John Pierpont Morgan II (1867-1943), American banker, headed J. P. Morgan & Company, one of the most prestigious private banking firms in the world.
Born in Irvington, N.Y., on Sept. 7, 1867, J. P. Morgan II was the only son of the powerful financier. After he graduated from Harvard University in 1889, he joined the family firm.
On the death of his father in 1913, Morgan became the head of J. P. Morgan & Company and inherited more than $50 million. However, he never had the power or the personal magnetism of his father. His most important accomplishment was to secure the firm's appointment as American fiscal and purchasing agent for the Allied powers prior to United States entry into World War I. The role played by the Morgan bank led to repercussions during the 1930s, when Americans had become disillusioned about the war. A Senate committee investigated the bankers and the munitions makers and their influence on American entry into World War I. Morgan was charged with having profited excessively as agent for the Allies.
During the 1920s Morgan's role was hardly central to the American economy. Investment bankers were not as important as they once had been. Industrial corporations had earned substantial profits during World War I and, then and later, retained enough of their earnings to reduce their dependence on outside financing.
But the stock market crash of October 1929 brought Morgan to the fore once again. His firm organized a money pool to stabilize stock prices. But, in contrast to the elder Morgan's success in stemming the Panic of 1907, this effort, although it succeeded temporarily, ultimately failed.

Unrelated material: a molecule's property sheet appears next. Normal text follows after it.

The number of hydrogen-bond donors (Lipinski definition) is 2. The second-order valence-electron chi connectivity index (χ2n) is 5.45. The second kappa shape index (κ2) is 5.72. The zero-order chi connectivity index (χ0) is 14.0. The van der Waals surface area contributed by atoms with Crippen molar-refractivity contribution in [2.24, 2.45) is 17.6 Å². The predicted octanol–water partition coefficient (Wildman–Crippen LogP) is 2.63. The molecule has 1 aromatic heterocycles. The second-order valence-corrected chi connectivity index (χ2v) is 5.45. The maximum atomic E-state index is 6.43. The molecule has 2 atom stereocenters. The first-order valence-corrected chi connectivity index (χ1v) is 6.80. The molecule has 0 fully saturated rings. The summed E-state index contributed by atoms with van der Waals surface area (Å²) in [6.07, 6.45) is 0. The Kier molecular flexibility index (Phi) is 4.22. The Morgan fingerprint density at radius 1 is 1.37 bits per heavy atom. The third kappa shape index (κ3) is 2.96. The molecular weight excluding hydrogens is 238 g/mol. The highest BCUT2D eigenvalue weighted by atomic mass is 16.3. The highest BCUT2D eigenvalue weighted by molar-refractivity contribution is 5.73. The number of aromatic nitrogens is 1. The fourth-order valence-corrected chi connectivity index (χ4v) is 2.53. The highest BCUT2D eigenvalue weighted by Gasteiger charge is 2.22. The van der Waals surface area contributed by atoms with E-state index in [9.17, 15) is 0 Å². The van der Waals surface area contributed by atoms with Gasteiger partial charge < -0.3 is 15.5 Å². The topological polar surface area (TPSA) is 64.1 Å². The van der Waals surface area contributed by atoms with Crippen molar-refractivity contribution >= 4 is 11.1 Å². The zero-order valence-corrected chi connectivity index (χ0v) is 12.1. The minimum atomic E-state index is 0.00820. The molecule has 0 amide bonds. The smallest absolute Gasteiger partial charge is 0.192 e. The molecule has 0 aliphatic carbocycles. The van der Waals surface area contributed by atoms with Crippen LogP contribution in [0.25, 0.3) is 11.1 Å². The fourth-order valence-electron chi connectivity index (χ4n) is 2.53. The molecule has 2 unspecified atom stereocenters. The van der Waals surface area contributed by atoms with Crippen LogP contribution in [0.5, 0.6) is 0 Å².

During the Depression, the Senate Committee on Banking and Currency, investigating the causes of the stock market crash, used Morgan as a conspicuous witness. The committee disclosed that J. P. Morgan & Company employed "preferred lists," which enabled influential persons to buy securities at less than the market price. Morgan never fully grasped the significance of the attack on big business that characterized his years as head of the house of Morgan.
Morgan died on March 13, 1943. He had carried on his father's work in banking and also in philanthropy and the arts.
There is no biography of the younger Morgan. The most extensive treatment of him is in Edwin P. Hoyt, Jr., The House of Morgan (1966), although only one-sixth of the book is devoted to him and the emphasis is social rather than economic. Scattered references to him are in Lewis Corey, The House of Morgan (1930); a biography written by one Morgan partner about another, Thomas W. Lamont's Henry P. Davison (1931); Frederick Lewis Allen's biography, The Great Pierpont Morgan (1949); and the autobiography of Thomas W. Lamont, Across World Frontiers (1951).